laxative use. and impulse control. Subsystem—Subgroup within a family. Withdrawal—Effects that result from removing substance to which the body has developed tolerance. and reduces appetite. mood. White matter—Part of the brain that contains axons. Shared environment—External influences that are common to twins reared together (regardless of whether they are identical or fraternal twins). Remission—Reduction in the severity of symptoms. Risk factors—Factors that increase probability of developing illness. Reuptake—When the brain cell that is releasing a neurotransmitter reabsorbs the neurotransmitter before it binds to a second brain cell’s receptors. Twin concordance—Similarity between twins.Purge—Extreme method of weight control/compensation for binge episodes that involves forceful evacuation of matter from the body. Satiety—The feeling of fullness. Somaticize—Express emotional distress as bodily complaints. and diuretic use. Symptoms—Features of an illness. Recall—Cognitive ability to retrieve information stored in memory. Serotonin (5-HT)—Neurotransmitter that influences satiety. Relapse—A return of symptoms that represents the return of the disorder. euphoria. Stimulant—Medication that increases sense of energy. Ventricles—Fluid-filled core of the brain. Selective abstraction—Thinking that substitutes one part of something for its whole. Tryptophan—Amino acid that is needed to create serotonin. 101 . Selective serotonin reuptake inhibitors (SSRIs)—Medications that prevent a brain cell that released serotonin from reabsorbing serotonin before it can bind to the receptor of another cell. including self-induced vomiting.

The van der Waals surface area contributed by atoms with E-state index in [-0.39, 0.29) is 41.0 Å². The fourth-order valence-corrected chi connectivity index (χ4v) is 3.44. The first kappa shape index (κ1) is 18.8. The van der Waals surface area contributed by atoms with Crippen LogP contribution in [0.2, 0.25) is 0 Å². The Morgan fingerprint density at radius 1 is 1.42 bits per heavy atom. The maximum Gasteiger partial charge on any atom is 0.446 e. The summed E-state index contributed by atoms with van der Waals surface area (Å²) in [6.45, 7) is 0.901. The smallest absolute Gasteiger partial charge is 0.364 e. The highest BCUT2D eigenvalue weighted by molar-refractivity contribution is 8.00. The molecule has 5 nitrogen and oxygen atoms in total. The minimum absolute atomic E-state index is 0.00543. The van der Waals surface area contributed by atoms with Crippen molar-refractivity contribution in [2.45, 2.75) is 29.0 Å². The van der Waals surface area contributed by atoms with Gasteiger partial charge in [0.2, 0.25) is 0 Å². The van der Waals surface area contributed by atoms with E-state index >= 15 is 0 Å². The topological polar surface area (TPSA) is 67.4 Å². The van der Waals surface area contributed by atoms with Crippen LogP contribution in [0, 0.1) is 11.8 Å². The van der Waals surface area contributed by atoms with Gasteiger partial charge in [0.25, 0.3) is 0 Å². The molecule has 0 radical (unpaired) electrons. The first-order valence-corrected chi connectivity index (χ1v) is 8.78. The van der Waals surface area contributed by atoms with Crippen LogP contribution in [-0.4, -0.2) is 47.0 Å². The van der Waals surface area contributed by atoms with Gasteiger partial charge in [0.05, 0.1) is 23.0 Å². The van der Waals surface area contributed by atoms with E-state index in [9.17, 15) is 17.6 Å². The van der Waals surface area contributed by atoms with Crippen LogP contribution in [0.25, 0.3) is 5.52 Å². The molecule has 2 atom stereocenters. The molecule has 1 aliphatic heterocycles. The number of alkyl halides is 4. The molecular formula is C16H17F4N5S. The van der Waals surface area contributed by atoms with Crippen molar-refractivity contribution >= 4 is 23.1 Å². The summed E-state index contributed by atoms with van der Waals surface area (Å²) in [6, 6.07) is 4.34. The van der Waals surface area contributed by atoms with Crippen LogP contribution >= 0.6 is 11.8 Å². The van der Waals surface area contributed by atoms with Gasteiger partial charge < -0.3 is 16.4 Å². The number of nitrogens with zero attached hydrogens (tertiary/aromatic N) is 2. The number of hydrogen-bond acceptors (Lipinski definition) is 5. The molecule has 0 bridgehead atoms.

Hove. 5th ed. R. Norton and Company. New York: Harper Collins. Eating Disorders.. Apostolides. East Sussex. Sacker. C. Am I Thin Enough Yet?: The Cult of Thinness and the Commercialization of Identity. U. Body Blues: Weight and Depression. 1998. Exercise Addiction: When Fitness Becomes an Obsession. Eating Disorders: A Handbook for Teens. J. Inc.. Getting Better Bite by Bite: A Survival Kit for Sufferers of Bulimia Nervosa and Binge Eating Disorders. Eating Disorders: The Facts. Kalodner. T. Inner Hunger: A Young Woman’s Struggle Through Anorexia and Bulimia. P. NJ: Prentice Hall. and M. 1996. 1998. Costin. 1993. London: Oxford University Press. 2005.. S. C. L. 1997. 102 . S. J. Hesse-Biber. CA: New Harbinger Publications. A. Upper Saddle River. UK: Psychology Press. Kolodny. Too Fat or Too Thin?: A Reference Guide to Eating Disorders. Wasted: A Memoir of Anorexia and Bulimia. 1987. The Beginner’s Guide to Eating Disorders Recovery. Oakland. Los Angeles: Lowell House. and J. Dying to Be Thin: Understanding and Defeating Anorexia Nervosa and Bulimia—A Practical.FURTHER READING Abraham. Sandbek. 2004. L. Jefferson. New York: Rosen Publishing Group. New York: Warner Books. Weeldreyer. Families and Teachers. K. M. 1997. New York: Oxford University Press. New York: Simon & Schuster. CA: Gurze Books. 2003. Heller. Carlsbad. M. 1998. Lifesaving Guide. Bode.. Keel. I. T. The Eating Disorder Sourcebook. 1998. 2003. Llewellyn-Jones. Zimmer. Kaminker. Treasure. 1993. Food Fight: A Guide to Eating for Preteens and Their Parents. The Deadly Diet: Recovering From Anorexia and Bulimia. 2001. J. New York: Rosen Publishing Group. W. and D. N. Schmidt. CT: Greenwood Press. New York: W. Westport. Hornbacher. NC: McFarland and Co. M..